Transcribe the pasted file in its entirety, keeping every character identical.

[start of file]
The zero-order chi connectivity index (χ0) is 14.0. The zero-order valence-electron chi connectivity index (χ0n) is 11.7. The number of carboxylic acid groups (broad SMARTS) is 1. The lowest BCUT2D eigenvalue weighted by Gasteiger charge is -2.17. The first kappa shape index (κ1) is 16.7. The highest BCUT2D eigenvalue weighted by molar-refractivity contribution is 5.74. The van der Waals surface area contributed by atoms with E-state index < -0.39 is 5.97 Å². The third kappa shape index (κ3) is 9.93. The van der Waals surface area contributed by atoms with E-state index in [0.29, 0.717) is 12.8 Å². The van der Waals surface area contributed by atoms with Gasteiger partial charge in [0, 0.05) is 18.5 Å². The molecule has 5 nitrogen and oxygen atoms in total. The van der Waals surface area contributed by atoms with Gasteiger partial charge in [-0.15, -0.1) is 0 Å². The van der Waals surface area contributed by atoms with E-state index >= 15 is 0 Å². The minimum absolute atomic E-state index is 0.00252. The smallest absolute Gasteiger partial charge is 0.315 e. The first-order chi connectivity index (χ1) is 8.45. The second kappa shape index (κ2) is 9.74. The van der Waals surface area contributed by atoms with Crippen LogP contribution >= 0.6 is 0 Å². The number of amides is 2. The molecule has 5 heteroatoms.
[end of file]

The zero-order chi connectivity index (χ0) is 14.0. The zero-order valence-electron chi connectivity index (χ0n) is 11.7. The number of carboxylic acid groups (broad SMARTS) is 1. The lowest BCUT2D eigenvalue weighted by Gasteiger charge is -2.17. The first kappa shape index (κ1) is 16.7. The highest BCUT2D eigenvalue weighted by molar-refractivity contribution is 5.74. The van der Waals surface area contributed by atoms with E-state index < -0.39 is 5.97 Å². The third kappa shape index (κ3) is 9.93. The van der Waals surface area contributed by atoms with E-state index in [0.29, 0.717) is 12.8 Å². The van der Waals surface area contributed by atoms with Gasteiger partial charge in [0, 0.05) is 18.5 Å². The molecule has 5 nitrogen and oxygen atoms in total. The van der Waals surface area contributed by atoms with Gasteiger partial charge in [-0.15, -0.1) is 0 Å². The van der Waals surface area contributed by atoms with E-state index >= 15 is 0 Å². The minimum absolute atomic E-state index is 0.00252. The smallest absolute Gasteiger partial charge is 0.315 e. The first-order chi connectivity index (χ1) is 8.45. The second kappa shape index (κ2) is 9.74. The van der Waals surface area contributed by atoms with Crippen LogP contribution >= 0.6 is 0 Å². The number of amides is 2. The molecule has 5 heteroatoms.